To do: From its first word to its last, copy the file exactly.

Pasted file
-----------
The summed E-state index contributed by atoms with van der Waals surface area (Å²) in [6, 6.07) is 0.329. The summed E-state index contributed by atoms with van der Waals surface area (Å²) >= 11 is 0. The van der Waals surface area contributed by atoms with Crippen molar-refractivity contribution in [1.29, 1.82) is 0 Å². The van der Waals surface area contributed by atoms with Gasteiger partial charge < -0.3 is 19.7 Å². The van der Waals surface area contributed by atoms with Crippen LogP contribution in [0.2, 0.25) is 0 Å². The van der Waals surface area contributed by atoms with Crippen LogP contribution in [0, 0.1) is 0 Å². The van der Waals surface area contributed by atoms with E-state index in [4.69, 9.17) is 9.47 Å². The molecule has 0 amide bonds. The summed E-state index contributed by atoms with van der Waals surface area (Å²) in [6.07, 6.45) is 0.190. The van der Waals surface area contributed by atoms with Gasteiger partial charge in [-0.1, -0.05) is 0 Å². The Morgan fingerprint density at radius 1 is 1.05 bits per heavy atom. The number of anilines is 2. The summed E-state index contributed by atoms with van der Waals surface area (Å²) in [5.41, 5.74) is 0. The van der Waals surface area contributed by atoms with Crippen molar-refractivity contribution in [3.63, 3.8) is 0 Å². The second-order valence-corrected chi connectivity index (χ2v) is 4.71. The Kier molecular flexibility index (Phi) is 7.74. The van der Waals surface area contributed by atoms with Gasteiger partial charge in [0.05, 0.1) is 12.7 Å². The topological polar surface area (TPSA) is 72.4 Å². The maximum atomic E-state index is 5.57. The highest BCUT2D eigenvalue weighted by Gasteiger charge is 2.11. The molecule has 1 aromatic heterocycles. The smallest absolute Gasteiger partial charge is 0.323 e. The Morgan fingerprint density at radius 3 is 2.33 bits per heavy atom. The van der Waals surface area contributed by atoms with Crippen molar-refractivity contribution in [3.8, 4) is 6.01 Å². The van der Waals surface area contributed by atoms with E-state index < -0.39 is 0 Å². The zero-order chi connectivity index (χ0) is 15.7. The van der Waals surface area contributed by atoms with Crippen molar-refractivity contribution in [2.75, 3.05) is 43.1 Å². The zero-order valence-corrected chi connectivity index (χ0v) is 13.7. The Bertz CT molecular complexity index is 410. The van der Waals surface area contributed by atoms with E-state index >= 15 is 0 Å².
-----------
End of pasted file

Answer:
The summed E-state index contributed by atoms with van der Waals surface area (Å²) in [6, 6.07) is 0.329. The summed E-state index contributed by atoms with van der Waals surface area (Å²) >= 11 is 0. The van der Waals surface area contributed by atoms with Crippen molar-refractivity contribution in [1.29, 1.82) is 0 Å². The van der Waals surface area contributed by atoms with Gasteiger partial charge < -0.3 is 19.7 Å². The van der Waals surface area contributed by atoms with Crippen LogP contribution in [0.2, 0.25) is 0 Å². The van der Waals surface area contributed by atoms with Crippen LogP contribution in [0, 0.1) is 0 Å². The van der Waals surface area contributed by atoms with E-state index in [4.69, 9.17) is 9.47 Å². The molecule has 0 amide bonds. The summed E-state index contributed by atoms with van der Waals surface area (Å²) in [6.07, 6.45) is 0.190. The van der Waals surface area contributed by atoms with Gasteiger partial charge in [-0.1, -0.05) is 0 Å². The Morgan fingerprint density at radius 1 is 1.05 bits per heavy atom. The number of anilines is 2. The summed E-state index contributed by atoms with van der Waals surface area (Å²) in [5.41, 5.74) is 0. The van der Waals surface area contributed by atoms with Crippen molar-refractivity contribution in [3.63, 3.8) is 0 Å². The second-order valence-corrected chi connectivity index (χ2v) is 4.71. The Kier molecular flexibility index (Phi) is 7.74. The van der Waals surface area contributed by atoms with Gasteiger partial charge in [0.05, 0.1) is 12.7 Å². The topological polar surface area (TPSA) is 72.4 Å². The maximum atomic E-state index is 5.57. The highest BCUT2D eigenvalue weighted by Gasteiger charge is 2.11. The molecule has 1 aromatic heterocycles. The smallest absolute Gasteiger partial charge is 0.323 e. The Morgan fingerprint density at radius 3 is 2.33 bits per heavy atom. The van der Waals surface area contributed by atoms with Crippen molar-refractivity contribution in [3.8, 4) is 6.01 Å². The van der Waals surface area contributed by atoms with E-state index < -0.39 is 0 Å². The zero-order chi connectivity index (χ0) is 15.7. The van der Waals surface area contributed by atoms with Crippen molar-refractivity contribution in [2.75, 3.05) is 43.1 Å². The zero-order valence-corrected chi connectivity index (χ0v) is 13.7. The Bertz CT molecular complexity index is 410. The van der Waals surface area contributed by atoms with E-state index >= 15 is 0 Å².